Nonetheless events require a more definitive form of revenge, and to achieve it Rambo returns to Mexico and, by eliminating Victor Martinez in a particularly grotesque fashion, lures Hugo to cross the border with his army and assault the ranch. Naturally, Rambo has booby-trapped the place with an incredible assortment of blades, bombs and firepower, and he systematically eliminates the seemingly endless supply of hostiles before confronting Hugo one-on-one and exacting the supreme retribution, savoring every instant before taking to the rocking chair on his porch, satiated. The credits crawl is given against a montage of clips from all five of the Rambo movies, from 1982 to the present.

One has to admire to seventy-three-year-old Stallone’s ability to handle the physical demands of the Rambo role, even if the stiffness shows even apart from the action scenes. As an actor he’s as inexpressive as ever, and his mumbled delivery of dialogue remains a problem. But his world-weariness certainly fits the character at this stage. No one else in the cast can bring any subtlety to parts that are written in the broadest strokes. That’s especially true of the actors playing members of the Martinez gang, all of whom are portrayed in the most stereotypical, single-note terms.

But then the whole movie is nothing more than a grim, ultra-violent fantasy of retribution in which any hint of moral nuance or ambiguity is ignored. It offers easy satisfaction of a viewer’s bloodlust without bothering with any niceties about law or justice—after all, it’s assumed, such concepts are meaningless in Mexico. No wonder that the movie, even if one finds it satisfying in a purely visceral sense, leaves a very sour taste.

It has, however, been competently made from a purely technical standpoint. Adrian Grunberg’s direction is uninspired but adequate, and though the cinematography by Brendan Galvin and editing by Carsten Kurpanek and Todd E. Miller naturally descend into something of a muddle in the climactic assault sequence—it’s impossible to understand how many attackers there are, or what even the approximate topography of the tunnel system is—they’re generally competent, and one can always rely on Brian Tyler’s score to pump things up as required.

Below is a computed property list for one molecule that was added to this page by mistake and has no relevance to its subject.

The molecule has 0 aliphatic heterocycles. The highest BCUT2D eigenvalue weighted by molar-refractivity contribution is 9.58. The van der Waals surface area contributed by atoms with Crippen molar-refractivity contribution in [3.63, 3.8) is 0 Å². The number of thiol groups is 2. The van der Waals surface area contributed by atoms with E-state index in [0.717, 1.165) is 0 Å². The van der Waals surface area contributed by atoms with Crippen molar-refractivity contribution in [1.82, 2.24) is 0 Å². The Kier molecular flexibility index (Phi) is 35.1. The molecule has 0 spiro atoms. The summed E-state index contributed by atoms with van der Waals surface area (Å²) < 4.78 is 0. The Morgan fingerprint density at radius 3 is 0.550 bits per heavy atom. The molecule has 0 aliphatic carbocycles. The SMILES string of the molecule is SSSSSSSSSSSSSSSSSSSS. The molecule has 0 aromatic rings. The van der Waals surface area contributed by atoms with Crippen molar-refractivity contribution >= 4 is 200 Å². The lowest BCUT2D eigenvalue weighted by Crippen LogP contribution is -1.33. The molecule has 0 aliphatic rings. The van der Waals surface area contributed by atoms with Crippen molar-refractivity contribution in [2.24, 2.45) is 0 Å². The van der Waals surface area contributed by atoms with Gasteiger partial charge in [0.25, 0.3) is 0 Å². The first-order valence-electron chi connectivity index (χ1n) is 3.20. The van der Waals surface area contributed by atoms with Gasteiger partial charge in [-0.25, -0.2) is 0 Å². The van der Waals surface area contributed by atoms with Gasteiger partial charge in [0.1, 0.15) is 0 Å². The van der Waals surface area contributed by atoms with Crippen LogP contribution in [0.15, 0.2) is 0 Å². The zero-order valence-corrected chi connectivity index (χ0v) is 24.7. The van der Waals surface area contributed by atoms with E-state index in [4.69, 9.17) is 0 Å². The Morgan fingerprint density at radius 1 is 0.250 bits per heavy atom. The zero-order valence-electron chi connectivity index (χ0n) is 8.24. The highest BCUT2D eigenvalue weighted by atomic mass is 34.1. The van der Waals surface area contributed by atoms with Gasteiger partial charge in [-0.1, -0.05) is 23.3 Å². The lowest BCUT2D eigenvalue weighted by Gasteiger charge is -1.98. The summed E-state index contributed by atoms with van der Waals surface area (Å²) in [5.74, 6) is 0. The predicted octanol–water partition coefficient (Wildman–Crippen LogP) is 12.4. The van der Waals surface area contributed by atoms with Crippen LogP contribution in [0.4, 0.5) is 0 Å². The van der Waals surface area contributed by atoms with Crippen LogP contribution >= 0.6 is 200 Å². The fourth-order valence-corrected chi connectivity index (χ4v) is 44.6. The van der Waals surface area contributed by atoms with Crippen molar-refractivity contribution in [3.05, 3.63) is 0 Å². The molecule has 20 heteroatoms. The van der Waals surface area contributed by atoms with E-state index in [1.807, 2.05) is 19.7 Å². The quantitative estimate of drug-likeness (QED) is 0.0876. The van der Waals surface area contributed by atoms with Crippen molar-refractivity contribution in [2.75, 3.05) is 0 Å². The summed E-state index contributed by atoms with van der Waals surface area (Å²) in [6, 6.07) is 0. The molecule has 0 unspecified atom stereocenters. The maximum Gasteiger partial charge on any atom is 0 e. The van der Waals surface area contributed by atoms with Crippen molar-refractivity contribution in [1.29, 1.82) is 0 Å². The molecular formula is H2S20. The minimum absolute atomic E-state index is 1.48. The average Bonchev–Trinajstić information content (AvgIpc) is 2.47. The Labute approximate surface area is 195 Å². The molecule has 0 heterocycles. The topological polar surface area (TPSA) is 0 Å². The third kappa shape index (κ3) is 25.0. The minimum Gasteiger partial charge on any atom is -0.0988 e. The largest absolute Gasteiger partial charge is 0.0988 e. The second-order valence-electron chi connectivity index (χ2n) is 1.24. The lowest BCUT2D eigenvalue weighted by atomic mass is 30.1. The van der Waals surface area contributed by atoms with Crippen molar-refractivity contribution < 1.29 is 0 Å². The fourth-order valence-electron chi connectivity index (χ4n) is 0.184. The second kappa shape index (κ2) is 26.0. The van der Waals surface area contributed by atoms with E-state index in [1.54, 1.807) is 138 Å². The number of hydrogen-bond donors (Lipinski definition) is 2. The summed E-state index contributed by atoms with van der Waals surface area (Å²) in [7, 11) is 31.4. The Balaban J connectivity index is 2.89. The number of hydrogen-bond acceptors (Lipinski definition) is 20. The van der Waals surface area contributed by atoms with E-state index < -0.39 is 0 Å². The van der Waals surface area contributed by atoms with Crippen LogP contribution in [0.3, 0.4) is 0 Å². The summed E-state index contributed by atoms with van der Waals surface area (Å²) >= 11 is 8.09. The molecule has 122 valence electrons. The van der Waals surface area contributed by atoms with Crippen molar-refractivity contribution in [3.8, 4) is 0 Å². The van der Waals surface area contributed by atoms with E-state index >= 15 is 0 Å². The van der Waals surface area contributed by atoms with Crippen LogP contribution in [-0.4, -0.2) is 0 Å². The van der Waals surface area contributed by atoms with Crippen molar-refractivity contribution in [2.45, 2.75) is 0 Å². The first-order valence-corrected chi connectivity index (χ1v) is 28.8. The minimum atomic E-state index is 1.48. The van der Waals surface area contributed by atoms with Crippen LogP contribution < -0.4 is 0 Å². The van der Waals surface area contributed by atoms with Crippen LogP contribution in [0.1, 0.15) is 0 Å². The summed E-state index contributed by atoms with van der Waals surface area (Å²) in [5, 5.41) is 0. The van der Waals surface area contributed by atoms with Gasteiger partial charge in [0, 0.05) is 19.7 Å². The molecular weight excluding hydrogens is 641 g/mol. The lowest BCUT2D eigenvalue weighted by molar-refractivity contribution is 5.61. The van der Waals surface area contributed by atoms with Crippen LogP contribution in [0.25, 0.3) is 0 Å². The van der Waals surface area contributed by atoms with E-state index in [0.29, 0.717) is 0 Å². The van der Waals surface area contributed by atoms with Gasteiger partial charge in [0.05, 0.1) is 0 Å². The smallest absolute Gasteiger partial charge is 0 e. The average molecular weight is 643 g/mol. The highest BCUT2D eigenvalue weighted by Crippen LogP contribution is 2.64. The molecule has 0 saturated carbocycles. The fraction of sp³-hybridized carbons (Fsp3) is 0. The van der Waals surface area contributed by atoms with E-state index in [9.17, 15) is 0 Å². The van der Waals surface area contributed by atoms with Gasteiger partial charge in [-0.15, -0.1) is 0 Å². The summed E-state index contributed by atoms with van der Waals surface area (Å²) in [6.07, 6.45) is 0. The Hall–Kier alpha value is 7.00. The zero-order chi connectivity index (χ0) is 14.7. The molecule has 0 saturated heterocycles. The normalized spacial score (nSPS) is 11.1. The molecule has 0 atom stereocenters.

Could a new “Rambo” movie have rejuvenated the franchise the way “Creed” managed with the “Rocky” one? Perhaps. But this one is just a retread twenty years on, with the hero older, grayer but otherwise the same avenger-in-chief.

RUNNING WITH THE DEVIL

Producer: Jim Steele and Michael Mendelsohn
Director: Jason Cabell
Writer: Jason Cabell
Stars: Nicolas Cage, Laurence Fishburne, Barry Pepper, Adam Goldberg, Leslie Bibb, Clifton Collins Jr., Peter Facinelli, Natalia Reyes, Christian Tappan, J.T. Holmes and Cole Hauser
Studio: Quiver Distribution

C-

The latest in Nicolas Cage’s apparently inexhaustible supply of B-movie potboilers is a slow-moving account of the transport of cocaine from Colombian fields across the Mexican border into the United States and the efforts of U.S. agents to disrupt the pipeline. But this time around he’s not the only show in town, as he often is, since Laurence Fishburne and Barry Pepper, among other recognizable actors, are along for the ride.

Writer-director Jason Cabell apparently believes that withholding character names will give the movie some sort of iconic tone, so Cage is identified merely as The Cook (though in the closing crawls, it must be noted, the actor’s first name is erroneously spelled as “Nicholas”). By day he’s a family man running the kitchen in a Seattle pizzeria, but he’s also a specialist in determining the quality of cocaine. That explains why, when a profitable supply line bringing the drugs to Canada hits a quality snag, Vancouver-based The Boss (Pepper) details The Cook and a colleague, a lustful, dope-snorting dude simply called The Man (Fishburne) to handle a shipment personally to isolate the problem.